The researchers show that mentoring helps less experienced employees to adapt to the organisation and cope with work-related stress. High quality mentoring, note the researchers, may be an “effective human resource strategy” for tackling various job-related issues in the hotel sector.
Employees in the hotel sector benefit from mentoring programmes, which also benefit hotels by reducing staff turnover, according to Dr Sam Kim of the School of Hotel and Tourism Management (SHTM) at The Hong Kong Polytechnic University and his co-researchers in a recently published study. The researchers show that mentoring helps less experienced employees to adapt to the organisation and cope with work-related stress. High quality mentoring, note the researchers, may be an “effective human resource strategy” for tackling various job-related issues in the hotel sector.
Working in the hotel sector can present a variety of challenges in addition to those that are “common to all service industry jobs”, the researchers explain. A particular problem is that hotels are often small and offer few opportunities for training, advancement and promotion. To help their employees with these challenges, many hotels implement mentoring programmes that are designed to address the issues of “role stress, job dissatisfaction and turnover intention”.
Mentoring programmes usually involve a superior or senior employee helping less experienced employees to adapt to the organisation’s culture, improve their performance and develop their career trajectories. It does not involve “instructing or telling”, write the researchers, but should involve a “dyadic learning partnership” that helps the mentee to “take charge of their own development, release their potential, and achieve the results that they value”.
The researchers explain that mentoring can be considered as having three functions – career development, psychosocial support and role modelling – each of which can influence the mentee in different ways. The career development function helps mentees to improve their performance and achieve their career goals, while psychosocial support can help them to “stabilise their psychological relation to an organisation”. Role modelling helps a mentee to learn about the mentor’s “thoughts, philosophy, behaviour, skill, know-how, manners and working habits”, which can help to build positive attitudes and values and “develop proper organisational behaviour”.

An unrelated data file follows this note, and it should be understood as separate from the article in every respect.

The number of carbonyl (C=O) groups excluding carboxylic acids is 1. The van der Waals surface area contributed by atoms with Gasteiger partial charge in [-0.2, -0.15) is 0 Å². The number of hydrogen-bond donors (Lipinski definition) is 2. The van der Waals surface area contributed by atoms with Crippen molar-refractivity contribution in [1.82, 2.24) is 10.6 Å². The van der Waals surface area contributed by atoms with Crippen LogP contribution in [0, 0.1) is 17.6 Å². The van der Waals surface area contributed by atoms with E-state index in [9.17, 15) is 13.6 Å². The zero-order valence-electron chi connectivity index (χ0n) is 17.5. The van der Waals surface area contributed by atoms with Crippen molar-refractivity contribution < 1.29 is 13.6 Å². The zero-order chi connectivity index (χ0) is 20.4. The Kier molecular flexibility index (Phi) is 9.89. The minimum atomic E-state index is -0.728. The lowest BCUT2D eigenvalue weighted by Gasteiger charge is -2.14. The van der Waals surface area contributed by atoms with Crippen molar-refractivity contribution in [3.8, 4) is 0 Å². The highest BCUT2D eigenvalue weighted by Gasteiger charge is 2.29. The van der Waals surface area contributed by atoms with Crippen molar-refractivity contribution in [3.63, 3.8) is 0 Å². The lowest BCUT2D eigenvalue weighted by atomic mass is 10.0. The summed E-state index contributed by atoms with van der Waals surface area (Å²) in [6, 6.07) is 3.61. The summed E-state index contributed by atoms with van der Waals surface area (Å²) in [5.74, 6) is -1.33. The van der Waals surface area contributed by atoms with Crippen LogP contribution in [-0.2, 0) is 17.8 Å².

Although mentoring has been shown to be an effective strategy, the researchers were interested in finding out how each of the three functions of mentoring influence specific job outcomes, including mentees’ role-related stress, attitudes toward their jobs and, ultimately, their turnover intentions.
To achieve their goal, the researchers surveyed staff in 13 super-deluxe hotels in Seoul. The 438 employees in room or food and beverage divisions who responded had experienced mentoring either as mentors or mentees. There were slightly more male than female respondents, and their average age was 31.1 years. The employees had varying lengths of service in the sector, with those having worked in hotels for 1-4 years representing around a third of the total, and less than a quarter having worked in hotels for over 10 years.
The researchers were interested in whether mentoring is helpful in reducing two types of role-related stress – role conflict and role ambiguity. Role conflict can occur when there is ambiguity or conflicting expectations about an employee’s role performance, such as when an employee is given conflicting instructions by two or more people, which can cause anxiety and tension. They found that all three mentoring functions – career development, psychosocial support and role modelling – reduced mentees’ feelings of role conflict. Mentoring, the researchers explain, can give employees greater confidence in solving problems and improve their overall performance, which helps them to manage role-related conflicts and thus reduce stress.